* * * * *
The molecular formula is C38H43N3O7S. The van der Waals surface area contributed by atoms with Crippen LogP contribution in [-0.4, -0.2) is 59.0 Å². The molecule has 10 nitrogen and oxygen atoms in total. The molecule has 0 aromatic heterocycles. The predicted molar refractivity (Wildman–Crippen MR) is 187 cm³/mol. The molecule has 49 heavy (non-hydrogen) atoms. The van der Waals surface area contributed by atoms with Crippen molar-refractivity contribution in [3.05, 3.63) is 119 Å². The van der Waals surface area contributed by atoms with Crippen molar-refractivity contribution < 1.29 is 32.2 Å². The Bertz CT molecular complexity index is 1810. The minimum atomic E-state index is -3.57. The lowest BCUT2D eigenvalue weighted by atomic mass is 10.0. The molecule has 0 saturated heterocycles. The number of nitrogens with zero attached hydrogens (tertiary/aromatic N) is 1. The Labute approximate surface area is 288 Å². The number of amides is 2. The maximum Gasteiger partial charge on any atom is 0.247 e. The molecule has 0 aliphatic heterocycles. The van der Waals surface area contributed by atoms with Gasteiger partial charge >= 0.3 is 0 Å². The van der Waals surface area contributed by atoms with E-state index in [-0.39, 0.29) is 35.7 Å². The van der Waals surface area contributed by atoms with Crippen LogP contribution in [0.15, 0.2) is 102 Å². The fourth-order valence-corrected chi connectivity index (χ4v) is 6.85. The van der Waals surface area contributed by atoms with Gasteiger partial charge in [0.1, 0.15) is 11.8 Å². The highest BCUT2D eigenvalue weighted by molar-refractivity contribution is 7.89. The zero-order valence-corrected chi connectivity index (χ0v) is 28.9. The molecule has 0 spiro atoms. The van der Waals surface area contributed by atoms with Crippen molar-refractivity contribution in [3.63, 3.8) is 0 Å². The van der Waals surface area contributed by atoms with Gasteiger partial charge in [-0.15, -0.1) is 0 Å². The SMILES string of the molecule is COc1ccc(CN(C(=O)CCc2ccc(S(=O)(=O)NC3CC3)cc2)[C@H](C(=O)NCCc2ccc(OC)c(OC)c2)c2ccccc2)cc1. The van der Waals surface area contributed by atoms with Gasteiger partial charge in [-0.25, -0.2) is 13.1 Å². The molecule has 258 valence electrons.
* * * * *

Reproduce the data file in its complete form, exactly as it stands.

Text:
The molecular formula is C38H43N3O7S. The van der Waals surface area contributed by atoms with Crippen LogP contribution in [-0.4, -0.2) is 59.0 Å². The molecule has 10 nitrogen and oxygen atoms in total. The molecule has 0 aromatic heterocycles. The predicted molar refractivity (Wildman–Crippen MR) is 187 cm³/mol. The molecule has 49 heavy (non-hydrogen) atoms. The van der Waals surface area contributed by atoms with Crippen molar-refractivity contribution in [3.05, 3.63) is 119 Å². The van der Waals surface area contributed by atoms with Crippen molar-refractivity contribution < 1.29 is 32.2 Å². The Bertz CT molecular complexity index is 1810. The minimum atomic E-state index is -3.57. The lowest BCUT2D eigenvalue weighted by atomic mass is 10.0. The molecule has 0 saturated heterocycles. The number of nitrogens with zero attached hydrogens (tertiary/aromatic N) is 1. The Labute approximate surface area is 288 Å². The number of amides is 2. The maximum Gasteiger partial charge on any atom is 0.247 e. The molecule has 0 aliphatic heterocycles. The van der Waals surface area contributed by atoms with Gasteiger partial charge >= 0.3 is 0 Å². The van der Waals surface area contributed by atoms with E-state index in [-0.39, 0.29) is 35.7 Å². The van der Waals surface area contributed by atoms with Crippen LogP contribution in [0.15, 0.2) is 102 Å². The fourth-order valence-corrected chi connectivity index (χ4v) is 6.85. The van der Waals surface area contributed by atoms with Gasteiger partial charge in [0.1, 0.15) is 11.8 Å². The highest BCUT2D eigenvalue weighted by molar-refractivity contribution is 7.89. The zero-order valence-corrected chi connectivity index (χ0v) is 28.9. The molecule has 0 spiro atoms. The van der Waals surface area contributed by atoms with Crippen molar-refractivity contribution in [3.63, 3.8) is 0 Å². The van der Waals surface area contributed by atoms with Gasteiger partial charge in [-0.15, -0.1) is 0 Å². The SMILES string of the molecule is COc1ccc(CN(C(=O)CCc2ccc(S(=O)(=O)NC3CC3)cc2)[C@H](C(=O)NCCc2ccc(OC)c(OC)c2)c2ccccc2)cc1. The van der Waals surface area contributed by atoms with Gasteiger partial charge in [-0.25, -0.2) is 13.1 Å². The molecule has 258 valence electrons.